Editor's note: Since becoming State Department Producer in 2000, Elise Labott has covered four secretaries of state and reported from more than 50 countries. Before joining CNN she covered the United Nations. Follow Labott on Twitter @eliselabottcnn
Washington (CNN) -- Relations between the United States and Israel have been rocky at best since President Obama and Prime Minister Benjamin Netanyahu both took office, specifically over the U.S. demand for Israel to stop settlement activity and the Israeli refusal to do so.
But Israel's announcement last week about a new settlement project in East Jerusalem and the U.S. reaction has sent the relationship into a significant downward spiral.
Vice President Joe Biden issued a strong statement while in Israel condemning the announcement, but by the end of his trip, he was back to the more familiar language about the unshakable bond between the United States and Israel.
But Secretary of State Hillary Clinton told CNN that the timing of the announcement was "insulting."
Her comments followed a tense phone call with Netanyahu in which aides say she demanded a reversal of the decision on the East Jerusalem settlements and additional gestures by Israel to the Palestinians to demonstrate its seriousness about negotiations.
The same day, after a tough meeting with Deputy Secretary James Steinberg, where he received a strong rebuke over the timing of the announcement, Israeli Ambassador Michael Oren, in a conference call with Israeli diplomats in the United States said the U.S.-Israel relationship was in crisis, according to an Israeli official who participated on the call.
After years of lukewarm reactions to such statements about new settlements by Israel, the United States chose to push the envelope, turning the incident into a crisis.
Why? Maybe it was to show Israel that the United States is not going to accept everything Israel tries to do. Maybe it was to gain some "street cred" with Arab leaders, whose opinion of the Obama administration as weak on the Middle East is increasing with every brick of settlement activity.
Even if the United States is able to change both of those perceptions, however, it is unclear where Obama goes from here.
Aaron Miller, a Mideast adviser for Democratic and Republican administrations and author of "The Much Too Promised Land," says it's OK to fight with Israel, but that "the fight has to be worthwhile." In other words, he says, the fight has to make the president look good, it must advance the American national interest, and it also has to create some measure of a breakthrough in the negotiations
The problem is, the current fight with Israel doesn't do any of these things, least of all improve the climate for peace talks.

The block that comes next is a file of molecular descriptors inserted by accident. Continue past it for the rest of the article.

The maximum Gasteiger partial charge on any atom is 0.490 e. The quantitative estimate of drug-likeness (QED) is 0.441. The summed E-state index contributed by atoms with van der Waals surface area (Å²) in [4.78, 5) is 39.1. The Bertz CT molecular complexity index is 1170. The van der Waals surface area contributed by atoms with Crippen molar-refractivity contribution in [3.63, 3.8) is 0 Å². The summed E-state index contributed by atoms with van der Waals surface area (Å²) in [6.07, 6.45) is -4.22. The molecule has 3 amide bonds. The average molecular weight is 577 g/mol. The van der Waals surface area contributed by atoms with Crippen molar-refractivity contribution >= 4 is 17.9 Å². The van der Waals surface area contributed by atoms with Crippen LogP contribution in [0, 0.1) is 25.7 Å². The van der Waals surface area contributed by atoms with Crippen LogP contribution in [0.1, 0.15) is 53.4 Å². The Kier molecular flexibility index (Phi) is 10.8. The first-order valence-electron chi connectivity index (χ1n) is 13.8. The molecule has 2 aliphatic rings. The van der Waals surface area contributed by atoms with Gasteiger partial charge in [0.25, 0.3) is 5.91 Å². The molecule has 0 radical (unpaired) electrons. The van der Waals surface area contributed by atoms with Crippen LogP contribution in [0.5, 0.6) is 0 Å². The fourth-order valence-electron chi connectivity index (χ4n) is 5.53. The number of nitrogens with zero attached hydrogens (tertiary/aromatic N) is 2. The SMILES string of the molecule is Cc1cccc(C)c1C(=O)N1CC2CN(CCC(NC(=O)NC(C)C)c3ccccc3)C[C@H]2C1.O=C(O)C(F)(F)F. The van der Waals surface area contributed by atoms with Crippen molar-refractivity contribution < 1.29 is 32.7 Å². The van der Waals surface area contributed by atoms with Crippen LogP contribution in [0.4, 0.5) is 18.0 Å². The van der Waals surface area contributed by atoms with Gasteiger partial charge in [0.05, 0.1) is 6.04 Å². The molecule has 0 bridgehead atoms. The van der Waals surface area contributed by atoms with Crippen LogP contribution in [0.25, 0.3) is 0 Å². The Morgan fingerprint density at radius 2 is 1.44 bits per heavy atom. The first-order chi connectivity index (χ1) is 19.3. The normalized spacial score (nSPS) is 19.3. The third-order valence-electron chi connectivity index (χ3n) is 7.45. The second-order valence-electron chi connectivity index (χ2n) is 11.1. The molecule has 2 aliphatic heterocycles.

The Obama administration is waiting for a signal from Israel that it is serious before it sends its Mideast envoy George Mitchell back to the region to resume talks. If Clinton's call for Israel to rescind the decision on the settlement project goes unheeded, U.S. credibility in the region will plummet even further.
But it is unlikely the U.S. will push the Israelis as far as they are eventually prepared to push until they are convinced there is a leader on the other side that has the political will and clout, both to negotiate a deal and sell it to his people. While senior administration officials believe Palestinian Authority President Mahmoud Abbas is a "man of peace," they acknowledge he is a weak leader whose ability to unite Palestinians around a peace deal is questionable.
Case in point: After securing Arab cover for the indirect peace talks with Israel under the auspices of the United States, Abbas now says he won't join the talks until Israel rescinds the decision on the East Jerusalem settlement construction.
That might seem surprising. In diplomatic circles, "negotiating 101" is strike while you are on top and your opponent is weak. Instead of agreeing to talk when Netanyahu is at his absolute weakest -- having incurred the ire of the United States and facing fire from conservatives within his fragile coalition, who are believed to be behind the settlement announcement -- Abbas is putting conditions on even talking to the Americans. The United States `might wonder if Abbas has what it takes to push this through if he isn't capitalizing on a possible advantage. And that won't exactly inspire the kind of confidence the U.S. will need to gamble with its relationship with Israel.
Most importantly, a crisis such as this between the Obama and Netanyahu administrations will not shift the United States commitment to Israel's security. And Israel knows that. It has made the calculation that its own interests on settlements and maintaining its position on negotiations with the Palestinians is more important than public relations with Washington.
The message for the Obama administration is this: if you are going to pick a fight, make sure that you win. Because otherwise, it won't just be the United States or the Israelis or the Palestinians that end up the losers. Unfortunately, the peace process will be the biggest casualty.